The connection between the raising of Lazarus and the anointing is strengthened by the fact that in the prelude to the former story (11:1), the narrator identifies Mary as “the one who anointed the Lord with perfume and wiped his feet with her hair.” Thus, Craig Koester proposes that it was precisely as a grateful response to the raising of her brother that Mary performs her extravagant act. Noting that washing another’s feet was a duty generally assigned only to slaves, that the ointment was very expensive, and that “well-kept hair contributed to a person’s dignity in the ancient world,” he concludes that her act showed her “utter devotion to Jesus following the resuscitation of her brother.” (Symbolism in the Fourth Gospel: Meaning, Mystery, Community,113).
The negative response of Judas can be seen as contrasting with Mary’s humble and grateful action. Although from one perspective he makes a valid point—that the money could have been given to the poor—the narrator’s comments, along with Jesus’ concluding statement, undermine its force. Without negating a concern for the poor, the story directs attention to the gospel’s main agenda: Jesus must die for the sake of the world, as Caiphas unknowingly acknowledged. And Bultmann sees in the notation that the fragrance of the perfume filled the whole house a reference to the fact that the gospel message “will at once fill the whole world.” (The Gospel of John, 415) Bultmann also notes that Mary’s action serves as a “contrast-parallel” to Caiphas’s words of unintended prophecy: “Like this enemy, the woman disciple did more than she realized.” (416) But Mary’s action is also parallel to Jesus’. As Koester notes (111-12), the anointing scene is one of two scenes “set in the context of the meals Jesus ate with his followers during the week before Passover (12:1-2; 13:1-2). In the second scene, it is Jesus himself who takes on the role of slave by washing his disciples’ feet. Thus, the themes of humble, self-giving service and Jesus’ sacrificial death are woven tightly together in this part of John’s gospel. And the reader of the gospel has been prepared from the beginning to understand that sacrificial death as redemptive and to understand Jesus as the bearer not of death but of life.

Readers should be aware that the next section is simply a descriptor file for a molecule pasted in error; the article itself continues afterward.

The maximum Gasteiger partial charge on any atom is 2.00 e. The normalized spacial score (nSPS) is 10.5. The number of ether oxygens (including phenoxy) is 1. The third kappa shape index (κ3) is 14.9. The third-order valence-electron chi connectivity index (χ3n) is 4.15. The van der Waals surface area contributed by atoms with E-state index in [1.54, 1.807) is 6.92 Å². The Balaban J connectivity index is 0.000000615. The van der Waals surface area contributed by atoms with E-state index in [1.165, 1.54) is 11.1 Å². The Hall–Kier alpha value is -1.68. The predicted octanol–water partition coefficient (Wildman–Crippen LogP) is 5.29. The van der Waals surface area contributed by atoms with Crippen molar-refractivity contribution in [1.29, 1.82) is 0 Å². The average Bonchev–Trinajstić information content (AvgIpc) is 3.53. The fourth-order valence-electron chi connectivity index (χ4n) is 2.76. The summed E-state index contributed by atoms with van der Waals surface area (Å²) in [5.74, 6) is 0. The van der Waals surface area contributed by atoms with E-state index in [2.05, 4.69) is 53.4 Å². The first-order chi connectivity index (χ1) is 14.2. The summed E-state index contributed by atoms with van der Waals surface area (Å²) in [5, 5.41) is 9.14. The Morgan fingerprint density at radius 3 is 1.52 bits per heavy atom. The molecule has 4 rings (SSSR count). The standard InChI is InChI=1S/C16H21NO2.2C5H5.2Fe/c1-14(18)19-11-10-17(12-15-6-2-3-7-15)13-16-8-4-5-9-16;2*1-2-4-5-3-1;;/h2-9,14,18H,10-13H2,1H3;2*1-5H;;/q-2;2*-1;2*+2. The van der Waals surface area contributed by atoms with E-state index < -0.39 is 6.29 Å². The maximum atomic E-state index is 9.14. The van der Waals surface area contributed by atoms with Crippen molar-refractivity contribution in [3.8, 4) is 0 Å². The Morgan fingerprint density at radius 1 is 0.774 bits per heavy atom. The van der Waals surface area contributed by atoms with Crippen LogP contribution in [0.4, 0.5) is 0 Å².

Russell Pregeant is Professor of Religion and Philosophy and Chaplain, Emeritus, at Curry College in Milton, Massachusetts and Visiting Professor in New Testament at Andover Newton Theological School in Newton, Massachusetts. He resides in Contoocook, New Hampshire with his wife, Sammie Maxwell, who is pastor of the Contoocook United Methodist Church. As an ordained elder in the United Methodist Church, he has served as Associate Pastor at Rayne Memorial U.M.C. in New Orleans and as interim pastor in Carter Memorial U.M.C. in Needham, Massachusetts. He is the author of several books, including Knowing Truth, doing Good: Engaging New Testament Ethics, Christology Beyond Dogma: Matthew's Christ and Process Hermeneutic, and Mystery without Magic, which is a basic introduction to process thought. He is a graduate of Vanderbilt University Ph.D., 1971), Yale Divinity School, (S.T.M., 1963), Perkins School of Theology, Southern Methodist University (B.D., 1962), and Southeastern Louisiana University (B.A., 1960).